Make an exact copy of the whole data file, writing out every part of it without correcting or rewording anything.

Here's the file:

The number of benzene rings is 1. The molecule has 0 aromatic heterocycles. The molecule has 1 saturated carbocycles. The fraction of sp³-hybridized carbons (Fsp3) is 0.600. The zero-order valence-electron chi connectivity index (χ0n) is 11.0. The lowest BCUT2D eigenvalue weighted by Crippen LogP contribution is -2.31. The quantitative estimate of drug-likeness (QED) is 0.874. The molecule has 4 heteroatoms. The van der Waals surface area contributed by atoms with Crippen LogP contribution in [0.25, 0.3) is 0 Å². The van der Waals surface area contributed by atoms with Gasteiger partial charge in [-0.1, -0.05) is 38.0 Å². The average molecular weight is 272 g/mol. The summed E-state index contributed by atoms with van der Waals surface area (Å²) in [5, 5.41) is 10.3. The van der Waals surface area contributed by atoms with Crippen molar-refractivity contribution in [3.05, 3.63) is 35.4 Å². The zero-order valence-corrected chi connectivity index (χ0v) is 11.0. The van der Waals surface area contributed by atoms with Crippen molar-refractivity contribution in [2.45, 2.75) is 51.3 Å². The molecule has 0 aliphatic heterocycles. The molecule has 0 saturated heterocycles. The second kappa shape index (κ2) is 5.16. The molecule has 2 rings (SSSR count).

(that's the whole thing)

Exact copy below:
The number of benzene rings is 1. The molecule has 0 aromatic heterocycles. The molecule has 1 saturated carbocycles. The fraction of sp³-hybridized carbons (Fsp3) is 0.600. The zero-order valence-electron chi connectivity index (χ0n) is 11.0. The lowest BCUT2D eigenvalue weighted by Crippen LogP contribution is -2.31. The quantitative estimate of drug-likeness (QED) is 0.874. The molecule has 4 heteroatoms. The van der Waals surface area contributed by atoms with Crippen LogP contribution in [0.25, 0.3) is 0 Å². The van der Waals surface area contributed by atoms with Gasteiger partial charge in [-0.1, -0.05) is 38.0 Å². The average molecular weight is 272 g/mol. The summed E-state index contributed by atoms with van der Waals surface area (Å²) in [5, 5.41) is 10.3. The van der Waals surface area contributed by atoms with Crippen molar-refractivity contribution in [3.05, 3.63) is 35.4 Å². The zero-order valence-corrected chi connectivity index (χ0v) is 11.0. The van der Waals surface area contributed by atoms with Crippen molar-refractivity contribution in [2.45, 2.75) is 51.3 Å². The molecule has 0 aliphatic heterocycles. The molecule has 0 saturated heterocycles. The second kappa shape index (κ2) is 5.16. The molecule has 2 rings (SSSR count).